Investing in the plant-based space: what are the options?

Plant-based food is hot. Maybe you’ve thought about investing in it, either just because you think such an investment might yield a good return down the road, and/or because you want your investments to align with your values of sustainability, health and compassion for animals. This article provides a brief overview of the options you have for vegan investing. It’s written in a way that should be understandable for people new to investing.

I’m assuming here that you’re interested in investing and don’t need to be convinced of the value of investing. But if you, like many people who try to make the world a better place, believe that money, profit, investing… are all just dirty words or things that you should stay away from as far as possible, you should read this article I wrote previously.

Three caveats before we dive in:

  • I’m definitely not an investment specialist, and there’s many people who are much more versed in this subject matter than I am. By all means, send me corrections if you see any mistakes.
  • This is a snapshot. Even as I will add more options as I discover them, things are probably moving too fast for this article to offer an exhaustive overview of what’s out there. Feel free to put additional companies, platforms, resources in comment.
  • None of what I write below is meant as investing advice
  • The word vegan may mean different things to different people. Please don’t get hung up on when I do and don’t use the word.

Investing in individual stocks from publicly traded companies

For regular (potential) investors – i.e. people who don’t have hundreds of thousands of euros or dollars to invest but rather a few thousands or ten thousands – publicly traded companies (i.e. companies listed on a stockmarket) are the most obvious route. To invest in a publicly traded company (think Tesla, Amazon, Facebook…) you just have to open a brokerage account (a special account used to make investments), transfer some money to it from your regular bank account, buy the stocks you want to buy, and then basically wait and see how they do before selling them or buying more of them.

You can open a brokerage account with your bank, but note that investing through a big, traditional bank is usually more expensive than investing through banks or brokers who specialize in investing, and who usually mainly have an online presence rather than being a brick and mortar bank. Investing costs some money (you pay the broker a commission on transactions, and there will be taxes to pay as well). Down the road, over several decades, a difference in a couple of cents in costs can have a counter-intuitively big impact, so try to keep them as low as possible.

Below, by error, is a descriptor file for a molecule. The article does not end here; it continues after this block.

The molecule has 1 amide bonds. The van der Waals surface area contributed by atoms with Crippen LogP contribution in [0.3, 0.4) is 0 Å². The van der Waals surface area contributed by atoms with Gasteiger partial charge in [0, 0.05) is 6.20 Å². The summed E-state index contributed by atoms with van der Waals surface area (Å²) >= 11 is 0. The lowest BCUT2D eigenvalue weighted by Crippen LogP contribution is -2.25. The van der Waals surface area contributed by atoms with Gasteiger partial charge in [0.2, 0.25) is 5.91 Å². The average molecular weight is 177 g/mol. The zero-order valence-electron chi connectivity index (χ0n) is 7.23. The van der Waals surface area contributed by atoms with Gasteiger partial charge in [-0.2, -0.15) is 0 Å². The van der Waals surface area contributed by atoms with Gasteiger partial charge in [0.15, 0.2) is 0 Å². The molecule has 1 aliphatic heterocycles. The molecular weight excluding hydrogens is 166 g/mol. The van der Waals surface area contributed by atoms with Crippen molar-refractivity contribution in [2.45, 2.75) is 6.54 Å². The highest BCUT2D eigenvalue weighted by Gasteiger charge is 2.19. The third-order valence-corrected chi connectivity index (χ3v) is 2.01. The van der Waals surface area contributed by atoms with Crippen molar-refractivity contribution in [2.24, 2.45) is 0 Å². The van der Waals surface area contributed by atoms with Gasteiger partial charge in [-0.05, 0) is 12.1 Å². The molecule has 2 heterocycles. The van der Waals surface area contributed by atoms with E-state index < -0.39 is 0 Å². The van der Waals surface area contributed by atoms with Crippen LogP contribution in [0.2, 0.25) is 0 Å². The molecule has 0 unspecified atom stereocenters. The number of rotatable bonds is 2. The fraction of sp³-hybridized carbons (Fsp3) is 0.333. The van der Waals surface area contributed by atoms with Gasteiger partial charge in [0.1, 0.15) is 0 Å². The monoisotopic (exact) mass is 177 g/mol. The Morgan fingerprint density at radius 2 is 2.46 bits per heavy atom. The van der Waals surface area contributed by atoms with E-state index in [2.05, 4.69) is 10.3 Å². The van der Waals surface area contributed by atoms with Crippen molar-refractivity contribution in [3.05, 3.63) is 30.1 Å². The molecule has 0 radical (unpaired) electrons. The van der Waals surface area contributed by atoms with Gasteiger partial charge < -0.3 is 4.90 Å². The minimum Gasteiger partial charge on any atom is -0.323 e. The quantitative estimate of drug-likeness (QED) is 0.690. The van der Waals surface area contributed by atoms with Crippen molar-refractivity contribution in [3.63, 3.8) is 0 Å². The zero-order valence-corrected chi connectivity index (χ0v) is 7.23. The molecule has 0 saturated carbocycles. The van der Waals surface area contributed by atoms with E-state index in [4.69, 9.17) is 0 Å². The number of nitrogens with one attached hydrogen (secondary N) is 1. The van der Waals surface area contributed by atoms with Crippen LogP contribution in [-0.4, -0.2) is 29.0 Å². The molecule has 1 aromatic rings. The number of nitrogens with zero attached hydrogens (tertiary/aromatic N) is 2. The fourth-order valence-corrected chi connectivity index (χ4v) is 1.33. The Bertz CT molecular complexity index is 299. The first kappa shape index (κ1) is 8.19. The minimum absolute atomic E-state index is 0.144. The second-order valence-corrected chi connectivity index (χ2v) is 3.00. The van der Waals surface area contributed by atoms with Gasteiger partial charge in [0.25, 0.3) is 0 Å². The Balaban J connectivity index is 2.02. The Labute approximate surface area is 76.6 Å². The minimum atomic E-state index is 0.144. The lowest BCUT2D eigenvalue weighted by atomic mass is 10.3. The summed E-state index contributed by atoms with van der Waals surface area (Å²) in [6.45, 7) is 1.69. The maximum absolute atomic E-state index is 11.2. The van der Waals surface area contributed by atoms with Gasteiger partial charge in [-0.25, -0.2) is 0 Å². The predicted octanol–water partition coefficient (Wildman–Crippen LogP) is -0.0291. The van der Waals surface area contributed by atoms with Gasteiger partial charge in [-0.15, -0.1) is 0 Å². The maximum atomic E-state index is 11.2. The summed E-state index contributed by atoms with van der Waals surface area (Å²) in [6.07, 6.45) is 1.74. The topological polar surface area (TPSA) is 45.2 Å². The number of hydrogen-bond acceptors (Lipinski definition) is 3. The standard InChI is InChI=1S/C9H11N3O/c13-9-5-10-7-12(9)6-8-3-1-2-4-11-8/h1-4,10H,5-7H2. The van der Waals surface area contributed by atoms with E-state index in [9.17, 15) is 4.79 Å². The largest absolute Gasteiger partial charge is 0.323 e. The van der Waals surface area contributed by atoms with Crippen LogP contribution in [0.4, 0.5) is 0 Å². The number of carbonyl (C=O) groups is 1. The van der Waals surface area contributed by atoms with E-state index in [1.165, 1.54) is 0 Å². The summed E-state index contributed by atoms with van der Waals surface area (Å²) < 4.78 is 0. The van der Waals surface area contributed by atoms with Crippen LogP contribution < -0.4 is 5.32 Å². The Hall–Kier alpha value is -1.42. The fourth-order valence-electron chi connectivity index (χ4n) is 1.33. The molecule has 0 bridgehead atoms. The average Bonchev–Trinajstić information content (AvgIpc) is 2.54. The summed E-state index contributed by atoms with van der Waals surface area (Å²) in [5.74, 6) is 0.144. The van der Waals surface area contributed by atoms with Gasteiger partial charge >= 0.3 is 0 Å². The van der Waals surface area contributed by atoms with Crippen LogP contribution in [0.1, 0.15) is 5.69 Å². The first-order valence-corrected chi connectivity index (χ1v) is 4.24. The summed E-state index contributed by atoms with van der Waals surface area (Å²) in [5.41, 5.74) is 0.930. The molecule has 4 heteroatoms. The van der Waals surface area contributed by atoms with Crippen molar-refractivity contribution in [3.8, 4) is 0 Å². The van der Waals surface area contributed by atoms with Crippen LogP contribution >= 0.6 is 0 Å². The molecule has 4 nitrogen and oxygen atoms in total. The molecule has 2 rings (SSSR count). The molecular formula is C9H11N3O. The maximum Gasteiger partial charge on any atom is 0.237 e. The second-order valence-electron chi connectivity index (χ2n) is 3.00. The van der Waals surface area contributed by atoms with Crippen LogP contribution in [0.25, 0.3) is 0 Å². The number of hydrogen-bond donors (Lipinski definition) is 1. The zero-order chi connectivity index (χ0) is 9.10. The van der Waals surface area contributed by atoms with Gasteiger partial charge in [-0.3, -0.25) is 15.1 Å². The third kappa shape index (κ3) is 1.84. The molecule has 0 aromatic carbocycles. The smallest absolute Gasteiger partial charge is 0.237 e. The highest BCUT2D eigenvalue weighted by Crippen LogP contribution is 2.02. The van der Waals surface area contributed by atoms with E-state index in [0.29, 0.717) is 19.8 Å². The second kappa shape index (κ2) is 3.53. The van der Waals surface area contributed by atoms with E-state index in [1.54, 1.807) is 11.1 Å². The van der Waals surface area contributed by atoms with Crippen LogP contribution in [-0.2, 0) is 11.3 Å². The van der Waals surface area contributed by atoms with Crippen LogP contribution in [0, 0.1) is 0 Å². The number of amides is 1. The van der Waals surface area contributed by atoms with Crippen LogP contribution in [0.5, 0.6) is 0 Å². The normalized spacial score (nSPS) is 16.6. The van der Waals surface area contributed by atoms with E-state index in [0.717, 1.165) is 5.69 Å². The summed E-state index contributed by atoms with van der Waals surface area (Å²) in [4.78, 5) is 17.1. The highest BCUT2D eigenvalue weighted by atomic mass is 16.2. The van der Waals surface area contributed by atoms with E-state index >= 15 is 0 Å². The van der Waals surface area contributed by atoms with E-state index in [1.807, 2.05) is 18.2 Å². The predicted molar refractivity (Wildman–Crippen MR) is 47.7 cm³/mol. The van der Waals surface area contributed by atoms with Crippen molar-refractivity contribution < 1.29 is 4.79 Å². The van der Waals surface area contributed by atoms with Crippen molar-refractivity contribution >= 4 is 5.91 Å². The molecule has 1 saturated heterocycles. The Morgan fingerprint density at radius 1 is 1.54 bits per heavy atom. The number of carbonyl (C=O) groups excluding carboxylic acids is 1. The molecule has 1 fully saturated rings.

So, what are the publicly traded companies you can invest in if you’re interested in the plant-based space? There’s not a huge amount of choices, but at least the options are slowly increasing. An important note here is that with some of these companies, you can see the symbols OTC or OTCPK after their name, indicating that these are stocks that are not traded on a regular, centralized stock market. OTC stands for over the counter, PK for pink slip. You can google what those terms mean but suffice it to say that stocks like that are considered much more risky. Also, quite a few of these companies are so-called penny stocks, which is a term used for stocks that trade at a value of less than 5$ per share, and are considered highly speculative (also, see the first comment on this post for some thoughts on the Canadian Stock exchange, where quite a few of these companies are listed).
Also note that depending on which stockmarket these stocks are listed on, not all brokers may give you access to all of them.

Vegan companies

First there are the purely plant-based, mission driven companies, making actual alternatives for animal products. Below are some of them (writing April 2021), but the list is growing steadily.

Beyond Meat (BYND, Nasdaq) is undoubtedly the most famous one of these. BYND has been on the stockmarket since early 2019, and has done pretty well since its launch. The stock is volatile though, and while Beyond Meat is a first mover, it is not clear how much it will be able to profit from this advantage, as the so-called “barriers to entry” to this market are not very high (or in other jargon: the “moat” is not very wide). Any food company can produce vegan products, and that’s certainly what the big ones are doing more and more: Nestlé, Unilever and other Big Food companies have all brought their own meat alternatives to the supermarket shelves. Still, if you bought BYND right when it emerged on the stockmarket, you’ve certainly seen its value quintuple or more.

Else Nutrition (BABY; TSX) is another mission-driven and vegan company that recently went public. It’s an Israeli producer of plant-based baby formula.

The Very Good Food Company (VRYYF; CSE) is a Canadian company producing meat alternatives alternative meat products (OTCPK).

Senza gen (SENZA; STO) creates non animal allergy tests https://senzagen.com/